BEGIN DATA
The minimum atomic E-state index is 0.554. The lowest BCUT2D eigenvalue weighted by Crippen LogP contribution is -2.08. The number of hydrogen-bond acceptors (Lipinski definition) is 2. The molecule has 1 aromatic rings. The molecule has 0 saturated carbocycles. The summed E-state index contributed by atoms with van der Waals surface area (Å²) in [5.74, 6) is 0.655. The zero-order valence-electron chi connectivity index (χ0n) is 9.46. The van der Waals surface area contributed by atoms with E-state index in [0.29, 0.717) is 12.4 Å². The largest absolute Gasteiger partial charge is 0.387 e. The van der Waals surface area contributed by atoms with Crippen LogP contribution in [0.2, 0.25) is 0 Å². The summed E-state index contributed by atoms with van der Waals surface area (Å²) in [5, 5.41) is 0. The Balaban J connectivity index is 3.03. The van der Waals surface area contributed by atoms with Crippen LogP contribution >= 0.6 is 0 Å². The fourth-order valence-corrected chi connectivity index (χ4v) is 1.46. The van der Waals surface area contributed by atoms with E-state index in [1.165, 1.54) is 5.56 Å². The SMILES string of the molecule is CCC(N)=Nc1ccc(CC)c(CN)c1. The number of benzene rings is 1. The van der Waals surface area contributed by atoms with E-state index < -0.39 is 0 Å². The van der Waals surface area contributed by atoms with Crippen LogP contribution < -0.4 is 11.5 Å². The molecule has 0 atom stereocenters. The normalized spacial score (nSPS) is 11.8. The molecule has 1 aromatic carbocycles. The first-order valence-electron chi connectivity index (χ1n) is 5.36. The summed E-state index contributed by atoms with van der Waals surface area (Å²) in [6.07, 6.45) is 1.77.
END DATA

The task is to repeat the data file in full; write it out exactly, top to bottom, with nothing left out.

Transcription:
The minimum atomic E-state index is 0.554. The lowest BCUT2D eigenvalue weighted by Crippen LogP contribution is -2.08. The number of hydrogen-bond acceptors (Lipinski definition) is 2. The molecule has 1 aromatic rings. The molecule has 0 saturated carbocycles. The summed E-state index contributed by atoms with van der Waals surface area (Å²) in [5.74, 6) is 0.655. The zero-order valence-electron chi connectivity index (χ0n) is 9.46. The van der Waals surface area contributed by atoms with E-state index in [0.29, 0.717) is 12.4 Å². The largest absolute Gasteiger partial charge is 0.387 e. The van der Waals surface area contributed by atoms with Crippen LogP contribution in [0.2, 0.25) is 0 Å². The summed E-state index contributed by atoms with van der Waals surface area (Å²) in [5, 5.41) is 0. The Balaban J connectivity index is 3.03. The van der Waals surface area contributed by atoms with Crippen LogP contribution >= 0.6 is 0 Å². The fourth-order valence-corrected chi connectivity index (χ4v) is 1.46. The van der Waals surface area contributed by atoms with E-state index in [1.165, 1.54) is 5.56 Å². The SMILES string of the molecule is CCC(N)=Nc1ccc(CC)c(CN)c1. The number of benzene rings is 1. The van der Waals surface area contributed by atoms with E-state index < -0.39 is 0 Å². The van der Waals surface area contributed by atoms with Crippen LogP contribution < -0.4 is 11.5 Å². The molecule has 0 atom stereocenters. The normalized spacial score (nSPS) is 11.8. The molecule has 1 aromatic carbocycles. The first-order valence-electron chi connectivity index (χ1n) is 5.36. The summed E-state index contributed by atoms with van der Waals surface area (Å²) in [6.07, 6.45) is 1.77.